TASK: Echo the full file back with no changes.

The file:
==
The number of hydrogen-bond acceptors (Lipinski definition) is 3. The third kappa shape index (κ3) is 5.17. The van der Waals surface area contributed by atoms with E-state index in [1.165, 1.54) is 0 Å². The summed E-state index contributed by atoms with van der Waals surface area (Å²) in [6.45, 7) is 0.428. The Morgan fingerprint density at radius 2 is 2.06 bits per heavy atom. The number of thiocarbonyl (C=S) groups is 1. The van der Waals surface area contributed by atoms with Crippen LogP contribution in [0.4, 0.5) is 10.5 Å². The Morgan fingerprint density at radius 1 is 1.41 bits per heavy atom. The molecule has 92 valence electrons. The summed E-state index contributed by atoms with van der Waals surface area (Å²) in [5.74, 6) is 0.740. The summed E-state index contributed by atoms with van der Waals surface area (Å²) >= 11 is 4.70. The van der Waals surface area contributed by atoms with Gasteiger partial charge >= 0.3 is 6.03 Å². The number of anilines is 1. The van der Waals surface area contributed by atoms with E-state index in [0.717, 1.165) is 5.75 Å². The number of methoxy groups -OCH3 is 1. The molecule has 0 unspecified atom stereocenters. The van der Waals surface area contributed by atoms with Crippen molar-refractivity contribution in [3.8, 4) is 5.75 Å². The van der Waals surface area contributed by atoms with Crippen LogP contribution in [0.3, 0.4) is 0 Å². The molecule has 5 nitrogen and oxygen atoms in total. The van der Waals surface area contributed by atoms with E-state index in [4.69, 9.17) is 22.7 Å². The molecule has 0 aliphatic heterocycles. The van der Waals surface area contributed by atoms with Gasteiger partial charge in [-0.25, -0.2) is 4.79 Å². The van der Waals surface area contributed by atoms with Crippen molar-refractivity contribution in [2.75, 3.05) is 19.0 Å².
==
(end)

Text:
The number of hydrogen-bond acceptors (Lipinski definition) is 3. The third kappa shape index (κ3) is 5.17. The van der Waals surface area contributed by atoms with E-state index in [1.165, 1.54) is 0 Å². The summed E-state index contributed by atoms with van der Waals surface area (Å²) in [6.45, 7) is 0.428. The Morgan fingerprint density at radius 2 is 2.06 bits per heavy atom. The number of thiocarbonyl (C=S) groups is 1. The van der Waals surface area contributed by atoms with Crippen LogP contribution in [0.4, 0.5) is 10.5 Å². The Morgan fingerprint density at radius 1 is 1.41 bits per heavy atom. The molecule has 92 valence electrons. The summed E-state index contributed by atoms with van der Waals surface area (Å²) in [5.74, 6) is 0.740. The summed E-state index contributed by atoms with van der Waals surface area (Å²) >= 11 is 4.70. The van der Waals surface area contributed by atoms with Gasteiger partial charge >= 0.3 is 6.03 Å². The number of anilines is 1. The van der Waals surface area contributed by atoms with E-state index in [0.717, 1.165) is 5.75 Å². The number of methoxy groups -OCH3 is 1. The molecule has 0 unspecified atom stereocenters. The van der Waals surface area contributed by atoms with Crippen molar-refractivity contribution in [3.8, 4) is 5.75 Å². The van der Waals surface area contributed by atoms with Crippen LogP contribution in [0.3, 0.4) is 0 Å². The molecule has 5 nitrogen and oxygen atoms in total. The van der Waals surface area contributed by atoms with E-state index in [4.69, 9.17) is 22.7 Å². The molecule has 0 aliphatic heterocycles. The van der Waals surface area contributed by atoms with Gasteiger partial charge in [-0.25, -0.2) is 4.79 Å². The van der Waals surface area contributed by atoms with Crippen molar-refractivity contribution in [2.75, 3.05) is 19.0 Å².